From reports in The Plain Dealer and ESPN Monday and today, it appears the Cavaliers might have their Browns.
Last night, ESPN reported Pacers assistant Mike Brown has agreed verbally to a four-year deal worth around $10 million to become the Cavs new head coach. If the story is true, it would be Mike Brown's first NBA head coaching job.
Mike Brown isn't what the average fan was salivating for. Most fans wanted Flip Saunders because of the local-native connection. But Mike Brown looks like a solid hire, a top assistant from a perennially-winning organization. However, Mike Brown's coronation might very well be overshadowed by the hiring of his new boss.
The Plain Dealer and ESPN both reported today that Pistons coach Larry Brown has accepted an offer from owner Dan Gilbert to become the Cavs new president once Detroit's season ends. For his part, Brown will almost certainly remain mum on his future until after the season. The Pistons currently trail Miami 2-1 in the Eastern Conference finals, with Game 4 tonight in Detroit.
On SportsCenter this morning, ESPN pro basketball reporter Chad Ford cautioned Clevelanders against getting too attached to the idea of Larry Brown as the team's new boss. The Lakers and Knicks still don't have coaches, and Larry Brown has been on the record professing his desire to coach in New York. There is still time for another opportunity to catch Brown's notoriously-wandering eyes.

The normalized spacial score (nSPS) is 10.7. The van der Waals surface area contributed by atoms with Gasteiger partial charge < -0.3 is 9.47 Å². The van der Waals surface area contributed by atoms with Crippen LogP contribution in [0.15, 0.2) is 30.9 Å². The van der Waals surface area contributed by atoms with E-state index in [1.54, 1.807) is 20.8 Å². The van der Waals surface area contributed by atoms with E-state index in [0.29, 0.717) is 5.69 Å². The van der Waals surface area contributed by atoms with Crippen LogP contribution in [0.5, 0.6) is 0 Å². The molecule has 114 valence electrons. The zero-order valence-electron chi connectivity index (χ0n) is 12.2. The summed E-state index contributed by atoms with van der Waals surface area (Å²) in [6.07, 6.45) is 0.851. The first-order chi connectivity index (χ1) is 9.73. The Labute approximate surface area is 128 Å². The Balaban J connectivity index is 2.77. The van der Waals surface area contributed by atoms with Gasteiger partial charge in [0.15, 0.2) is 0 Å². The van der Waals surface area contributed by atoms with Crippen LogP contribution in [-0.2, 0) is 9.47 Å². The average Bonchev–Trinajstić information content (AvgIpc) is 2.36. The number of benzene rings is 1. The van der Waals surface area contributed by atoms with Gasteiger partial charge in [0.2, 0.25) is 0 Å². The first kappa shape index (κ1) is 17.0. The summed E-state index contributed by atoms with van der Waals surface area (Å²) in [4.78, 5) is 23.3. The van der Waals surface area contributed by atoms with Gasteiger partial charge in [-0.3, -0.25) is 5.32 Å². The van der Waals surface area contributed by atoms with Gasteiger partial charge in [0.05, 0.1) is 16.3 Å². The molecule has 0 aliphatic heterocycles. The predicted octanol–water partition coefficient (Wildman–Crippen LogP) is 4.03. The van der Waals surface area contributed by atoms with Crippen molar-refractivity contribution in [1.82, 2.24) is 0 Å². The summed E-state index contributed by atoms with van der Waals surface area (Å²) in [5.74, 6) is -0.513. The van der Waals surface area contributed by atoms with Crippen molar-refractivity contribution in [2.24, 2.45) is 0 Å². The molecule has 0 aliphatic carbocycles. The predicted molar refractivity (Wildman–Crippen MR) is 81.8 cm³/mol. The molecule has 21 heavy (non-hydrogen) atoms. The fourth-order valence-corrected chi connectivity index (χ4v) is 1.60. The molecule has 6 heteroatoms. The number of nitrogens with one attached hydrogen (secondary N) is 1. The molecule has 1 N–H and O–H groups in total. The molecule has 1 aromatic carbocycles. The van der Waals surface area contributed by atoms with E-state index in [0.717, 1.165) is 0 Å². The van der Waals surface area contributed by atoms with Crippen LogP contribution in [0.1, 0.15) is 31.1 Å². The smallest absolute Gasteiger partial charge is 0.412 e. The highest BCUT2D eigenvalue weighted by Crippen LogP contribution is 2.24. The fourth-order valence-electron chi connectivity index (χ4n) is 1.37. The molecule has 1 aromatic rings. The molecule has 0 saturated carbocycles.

The one thing that could make the Cavs' offer more attractive than the Lakers or Knicks is power. Brown would get a chance to prove his mettle as a basketball executive in Cleveland. In New York and Los Angeles, he'd be answering to Isiah Thomas and Mitch Kupchak, respectively.
Cleveland offers LeBron James to any front-office brain trust. LeBron by himself doesn't turn Cleveland into an NBA Mecca, but building around a superstar with an unselfish, positive attitude, maturity beyond his years and no apparent prima donna tendencies whatsoever is far better than having to build a team around Kobe Bryant or Stephon Marbury, either of whom needs to have their own stat sheets and egos satisfied before they look to their teammates.
If Larry Brown does become the new president of the Cavs, he would most likely hire a general manager to work under him. Former Cav Danny Ferry has been mentioned among the candidates.
(Before you choke on your Cheetos, don't judge Ferry as an executive based on Ferry as a player. Ferry is smart, even if he couldn't put the ball on the floor. Above all, he's spent the past several seasons working in the front office of the San Antonio Spurs, which should at least tie the New England Patriots as the best organization in pro sports. Half the battle of running a sports franchise is learning how to do things the right way.)
Having both a president and a general manager might become a case of too many chiefs at the top, but if responsibilities are defined and separated from the outset, and those in control are willing to listen to each other instead of trying to circumvent their workmates, a front office can build a system that works.
And a system is what the Cavs should be trying to build, remember?